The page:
Bryan’s Best of 2017

Here we are again, folks. We find ourselves at the end of another great year for prog. Sadly, we’ve had to say goodbye to some amazing artists this year, including John Wetton, but we at least have their music by which to remember them.

I know I’ve been a bit quiet here at Progarchy lately due to beginning graduate school this fall. Hopefully things settle down going forward, and I’ll be able to contribute more. For now, here are my favorite albums from 2017 in vaguely ascending order.

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Watson’s Best Prog Albums of 2017: Part 2 — TOP TWENTY # # 20 — 11

Every album on this Top Twenty list is a standout. They are all worthy of your purchase (in hard-copy, not just streaming service).  The discs in the bottom half of the TOP 20 are not any less worthy than # # 10 through 1, rather, they just did not move me with as much excitement and passion as the ones I will be posting later.  Many of these albums were at one time in my TOP TEN but gradually slipped to this lower tier as the year wore on and as I continued to listen and pour over these works of art.  Enough blather. Here are my TOP TWENTY bottom half (in descending order):

20)  MONARCH TRAIL/Sand

MonarchTRAIL

This is the second effort under the moniker “Monarch Trail” for Canadian keys wizard and composer Ken Baird. As much as I enjoyed 2014’s “Skye” this second album surpasses it on all counts.  This has a pleasant “British pastoral sound” that hearkens back, for me, to the joys of first hearing Barclay James Harvest (with Woolly on the keys). This is beautiful and relaxing without being twee or saccharine. My favorite tracks are ‘Back to the Start’ and the 25 minute closer–the self-titled ‘Sand.’

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Birzer’s Best of 2017, Part II

Continued from Part I: https://progarchy.com/2017/12/05/birzers-best-of-2017-part-i/

Hay ManNo. 5.  Cosmograf, HAY MAN DREAMS.  I’m pretty much a shoo-in for purchasing every thing Robin Armstrong—master of all things chronometry—does.  I love the angst and the seriousness he brings to each and every note and lyric.  Spirited without being gushy, and thoughtful without being pedantic.  I also love how entrepreneurial he is in his approach to music—finding the best musician to fit each part he’s written.  Whatever Armstrong does, he always achieves something serious and meaningful.  The HAY-MAN DREAMS is no different.  As with everything Armstrong does, there is gravitas.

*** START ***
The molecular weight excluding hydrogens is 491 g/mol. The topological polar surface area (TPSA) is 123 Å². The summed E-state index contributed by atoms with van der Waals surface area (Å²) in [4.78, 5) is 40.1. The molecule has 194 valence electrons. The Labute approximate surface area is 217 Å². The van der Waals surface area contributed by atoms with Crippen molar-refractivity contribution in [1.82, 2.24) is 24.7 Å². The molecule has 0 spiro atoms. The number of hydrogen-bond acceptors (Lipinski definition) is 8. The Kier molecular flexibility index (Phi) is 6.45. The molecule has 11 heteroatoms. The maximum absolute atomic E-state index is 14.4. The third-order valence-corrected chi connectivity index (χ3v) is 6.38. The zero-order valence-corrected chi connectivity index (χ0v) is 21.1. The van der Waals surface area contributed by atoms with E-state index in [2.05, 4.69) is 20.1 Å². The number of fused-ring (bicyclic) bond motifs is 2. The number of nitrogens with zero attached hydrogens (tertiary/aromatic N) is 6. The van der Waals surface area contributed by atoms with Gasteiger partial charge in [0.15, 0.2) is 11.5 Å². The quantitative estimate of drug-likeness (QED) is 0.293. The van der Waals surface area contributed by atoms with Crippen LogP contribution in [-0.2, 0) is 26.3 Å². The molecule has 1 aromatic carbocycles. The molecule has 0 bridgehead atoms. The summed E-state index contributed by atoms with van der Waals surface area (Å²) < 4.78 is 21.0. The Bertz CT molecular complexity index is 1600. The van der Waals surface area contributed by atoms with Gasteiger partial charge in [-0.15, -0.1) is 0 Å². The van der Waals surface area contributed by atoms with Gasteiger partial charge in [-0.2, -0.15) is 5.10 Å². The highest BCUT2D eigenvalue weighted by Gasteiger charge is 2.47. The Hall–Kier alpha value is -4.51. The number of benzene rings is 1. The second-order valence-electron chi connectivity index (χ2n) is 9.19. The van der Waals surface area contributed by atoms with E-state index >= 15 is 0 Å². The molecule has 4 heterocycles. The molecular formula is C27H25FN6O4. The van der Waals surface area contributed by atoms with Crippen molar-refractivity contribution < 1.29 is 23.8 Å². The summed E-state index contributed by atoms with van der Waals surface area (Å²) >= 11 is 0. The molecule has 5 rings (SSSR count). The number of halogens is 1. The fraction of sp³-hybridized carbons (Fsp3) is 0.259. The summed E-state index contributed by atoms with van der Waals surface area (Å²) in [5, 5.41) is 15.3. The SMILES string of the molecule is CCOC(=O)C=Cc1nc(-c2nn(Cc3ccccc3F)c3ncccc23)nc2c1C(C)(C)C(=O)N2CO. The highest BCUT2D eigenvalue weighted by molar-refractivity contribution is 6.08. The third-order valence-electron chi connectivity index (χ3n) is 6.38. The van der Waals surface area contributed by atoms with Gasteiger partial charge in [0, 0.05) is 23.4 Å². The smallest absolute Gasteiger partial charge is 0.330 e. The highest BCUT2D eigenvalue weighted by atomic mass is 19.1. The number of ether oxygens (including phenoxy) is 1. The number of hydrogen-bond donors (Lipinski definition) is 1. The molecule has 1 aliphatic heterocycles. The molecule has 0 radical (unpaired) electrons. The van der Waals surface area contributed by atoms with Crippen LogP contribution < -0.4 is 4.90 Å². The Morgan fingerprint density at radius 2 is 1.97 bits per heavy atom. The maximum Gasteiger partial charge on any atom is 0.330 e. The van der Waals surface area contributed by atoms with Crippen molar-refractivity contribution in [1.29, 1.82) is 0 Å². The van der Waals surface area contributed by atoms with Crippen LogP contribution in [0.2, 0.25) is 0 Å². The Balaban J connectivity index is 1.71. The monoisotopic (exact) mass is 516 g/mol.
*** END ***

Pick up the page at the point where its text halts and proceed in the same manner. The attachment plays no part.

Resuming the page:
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Existential Genius: Cosmograf’s HAY MAN DREAMS

Cosmograf, THE HAY MAN DREAMS (Cosmograf Music, 2017).  

Professor Birzer’s grade: A.

hay man

Having grown up on Great Plains of North America, surrounded by grazing horses, big skies, and farms, that guy that hangs out on a big kind of crucifix in the fields of wheat was always, to me, a “Scarecrow.”

And, that really, really scary Batman villain, Dr. Jonathan Crane, is also a “Scarecrow.”  He’s creepy in Bruce Timm’s animated Batman, but he’s downright demonic in Christopher Nolan’s Dark Knight Trilogy.

When I first saw the title of Robin Armstrong’s latest Cosmograf masterpiece (and, yes, this IS a masterpiece) HAY-MAN DREAMS, I had no clue what the album would be about.  After all, Armstrong loves existential themes of isolation, alienation, and timelessness.  When I first saw the title, I just assumed the album would be about a farmer who cultivates hay.  Maybe some lonely old guy who couldn’t figure out the modern world.  I knew that Armstrong would do something wild with it, but I didn’t know what.  Hay man?

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2016 – A Year of Joy and Sadness

To say 2016 was a turbulent year would be an understatement.  For good and bad, the events of 2016 are going to ripple for years, if not decades to come.

Fortunately, one area in which 2016 was not a turning point was in the trend of excellent prog releases, which kept coming without any letup from 2015 … or 2014 … or 2013 … you get the picture.  Like those years, 2016 saw a bumper crop of excellent releases, and in a few cases, saw bands hitting new highs.  Truly, this was one area where we can be unequivocally thankful for what 2016 brought.

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